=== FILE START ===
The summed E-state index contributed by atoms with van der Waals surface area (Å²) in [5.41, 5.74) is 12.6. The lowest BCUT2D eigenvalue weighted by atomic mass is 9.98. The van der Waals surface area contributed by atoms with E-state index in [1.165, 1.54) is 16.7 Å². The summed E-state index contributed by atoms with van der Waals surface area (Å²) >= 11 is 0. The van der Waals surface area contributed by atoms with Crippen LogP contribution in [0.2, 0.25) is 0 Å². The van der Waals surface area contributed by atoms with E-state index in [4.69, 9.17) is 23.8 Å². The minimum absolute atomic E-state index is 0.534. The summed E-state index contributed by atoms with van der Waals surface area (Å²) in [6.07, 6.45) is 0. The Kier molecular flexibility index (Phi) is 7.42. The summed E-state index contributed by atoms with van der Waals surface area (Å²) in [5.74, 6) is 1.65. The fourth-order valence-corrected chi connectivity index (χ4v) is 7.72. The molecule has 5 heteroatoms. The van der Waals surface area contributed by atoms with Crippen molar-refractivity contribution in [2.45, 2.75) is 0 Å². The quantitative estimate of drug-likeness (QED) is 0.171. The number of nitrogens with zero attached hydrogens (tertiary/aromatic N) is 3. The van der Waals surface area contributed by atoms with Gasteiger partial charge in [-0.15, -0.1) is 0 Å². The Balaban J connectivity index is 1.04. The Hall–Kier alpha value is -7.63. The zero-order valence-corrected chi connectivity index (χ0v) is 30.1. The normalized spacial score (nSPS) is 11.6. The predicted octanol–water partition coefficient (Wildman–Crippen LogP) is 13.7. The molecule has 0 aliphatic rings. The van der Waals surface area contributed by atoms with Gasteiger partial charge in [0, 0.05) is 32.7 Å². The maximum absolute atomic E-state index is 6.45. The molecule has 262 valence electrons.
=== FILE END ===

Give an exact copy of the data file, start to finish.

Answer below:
The summed E-state index contributed by atoms with van der Waals surface area (Å²) in [5.41, 5.74) is 12.6. The lowest BCUT2D eigenvalue weighted by atomic mass is 9.98. The van der Waals surface area contributed by atoms with E-state index in [1.165, 1.54) is 16.7 Å². The summed E-state index contributed by atoms with van der Waals surface area (Å²) >= 11 is 0. The van der Waals surface area contributed by atoms with Crippen LogP contribution in [0.2, 0.25) is 0 Å². The van der Waals surface area contributed by atoms with E-state index in [4.69, 9.17) is 23.8 Å². The minimum absolute atomic E-state index is 0.534. The summed E-state index contributed by atoms with van der Waals surface area (Å²) in [6.07, 6.45) is 0. The Kier molecular flexibility index (Phi) is 7.42. The summed E-state index contributed by atoms with van der Waals surface area (Å²) in [5.74, 6) is 1.65. The fourth-order valence-corrected chi connectivity index (χ4v) is 7.72. The molecule has 5 heteroatoms. The van der Waals surface area contributed by atoms with Crippen molar-refractivity contribution in [2.45, 2.75) is 0 Å². The quantitative estimate of drug-likeness (QED) is 0.171. The number of nitrogens with zero attached hydrogens (tertiary/aromatic N) is 3. The van der Waals surface area contributed by atoms with Gasteiger partial charge in [-0.15, -0.1) is 0 Å². The Balaban J connectivity index is 1.04. The Hall–Kier alpha value is -7.63. The zero-order valence-corrected chi connectivity index (χ0v) is 30.1. The normalized spacial score (nSPS) is 11.6. The predicted octanol–water partition coefficient (Wildman–Crippen LogP) is 13.7. The molecule has 0 aliphatic rings. The van der Waals surface area contributed by atoms with Gasteiger partial charge in [0, 0.05) is 32.7 Å². The maximum absolute atomic E-state index is 6.45. The molecule has 262 valence electrons.